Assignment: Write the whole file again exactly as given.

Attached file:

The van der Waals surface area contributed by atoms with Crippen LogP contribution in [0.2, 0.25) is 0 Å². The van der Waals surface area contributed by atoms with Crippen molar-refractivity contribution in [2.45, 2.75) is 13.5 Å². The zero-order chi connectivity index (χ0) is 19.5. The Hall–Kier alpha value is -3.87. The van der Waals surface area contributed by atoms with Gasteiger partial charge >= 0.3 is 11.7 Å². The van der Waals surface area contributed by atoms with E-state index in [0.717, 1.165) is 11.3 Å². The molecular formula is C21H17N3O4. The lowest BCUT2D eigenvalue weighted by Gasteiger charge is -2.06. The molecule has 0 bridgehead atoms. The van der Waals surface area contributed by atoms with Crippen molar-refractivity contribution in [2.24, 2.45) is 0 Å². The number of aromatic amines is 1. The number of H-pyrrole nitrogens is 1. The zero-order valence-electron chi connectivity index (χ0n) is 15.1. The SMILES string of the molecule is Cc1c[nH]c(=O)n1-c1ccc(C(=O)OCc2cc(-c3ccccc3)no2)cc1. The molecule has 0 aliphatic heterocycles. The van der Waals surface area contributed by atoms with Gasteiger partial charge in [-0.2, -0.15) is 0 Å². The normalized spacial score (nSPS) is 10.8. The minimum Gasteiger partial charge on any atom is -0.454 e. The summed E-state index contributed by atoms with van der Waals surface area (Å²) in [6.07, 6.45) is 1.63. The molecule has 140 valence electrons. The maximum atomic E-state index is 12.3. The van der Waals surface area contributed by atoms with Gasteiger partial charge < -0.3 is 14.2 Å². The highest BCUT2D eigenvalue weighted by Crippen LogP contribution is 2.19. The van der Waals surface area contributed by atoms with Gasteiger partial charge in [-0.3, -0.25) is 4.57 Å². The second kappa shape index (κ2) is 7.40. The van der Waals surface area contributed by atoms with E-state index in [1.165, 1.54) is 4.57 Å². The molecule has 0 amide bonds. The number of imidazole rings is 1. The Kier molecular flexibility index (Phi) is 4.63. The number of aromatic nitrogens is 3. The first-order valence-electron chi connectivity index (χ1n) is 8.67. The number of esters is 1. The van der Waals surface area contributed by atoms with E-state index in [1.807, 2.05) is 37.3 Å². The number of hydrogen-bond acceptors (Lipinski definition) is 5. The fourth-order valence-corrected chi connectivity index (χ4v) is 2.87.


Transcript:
The van der Waals surface area contributed by atoms with Crippen LogP contribution in [0.2, 0.25) is 0 Å². The van der Waals surface area contributed by atoms with Crippen molar-refractivity contribution in [2.45, 2.75) is 13.5 Å². The zero-order chi connectivity index (χ0) is 19.5. The Hall–Kier alpha value is -3.87. The van der Waals surface area contributed by atoms with Gasteiger partial charge >= 0.3 is 11.7 Å². The van der Waals surface area contributed by atoms with E-state index in [0.717, 1.165) is 11.3 Å². The molecular formula is C21H17N3O4. The lowest BCUT2D eigenvalue weighted by Gasteiger charge is -2.06. The molecule has 0 bridgehead atoms. The van der Waals surface area contributed by atoms with Crippen molar-refractivity contribution in [2.24, 2.45) is 0 Å². The number of aromatic amines is 1. The number of H-pyrrole nitrogens is 1. The zero-order valence-electron chi connectivity index (χ0n) is 15.1. The SMILES string of the molecule is Cc1c[nH]c(=O)n1-c1ccc(C(=O)OCc2cc(-c3ccccc3)no2)cc1. The molecule has 0 aliphatic heterocycles. The van der Waals surface area contributed by atoms with Gasteiger partial charge in [-0.2, -0.15) is 0 Å². The normalized spacial score (nSPS) is 10.8. The minimum Gasteiger partial charge on any atom is -0.454 e. The summed E-state index contributed by atoms with van der Waals surface area (Å²) in [6.07, 6.45) is 1.63. The molecule has 140 valence electrons. The maximum atomic E-state index is 12.3. The van der Waals surface area contributed by atoms with Gasteiger partial charge < -0.3 is 14.2 Å². The highest BCUT2D eigenvalue weighted by Crippen LogP contribution is 2.19. The van der Waals surface area contributed by atoms with Gasteiger partial charge in [-0.3, -0.25) is 4.57 Å². The second kappa shape index (κ2) is 7.40. The van der Waals surface area contributed by atoms with E-state index in [1.165, 1.54) is 4.57 Å². The molecule has 0 amide bonds. The number of imidazole rings is 1. The Kier molecular flexibility index (Phi) is 4.63. The number of aromatic nitrogens is 3. The first-order valence-electron chi connectivity index (χ1n) is 8.67. The number of esters is 1. The van der Waals surface area contributed by atoms with E-state index in [1.807, 2.05) is 37.3 Å². The number of hydrogen-bond acceptors (Lipinski definition) is 5. The fourth-order valence-corrected chi connectivity index (χ4v) is 2.87.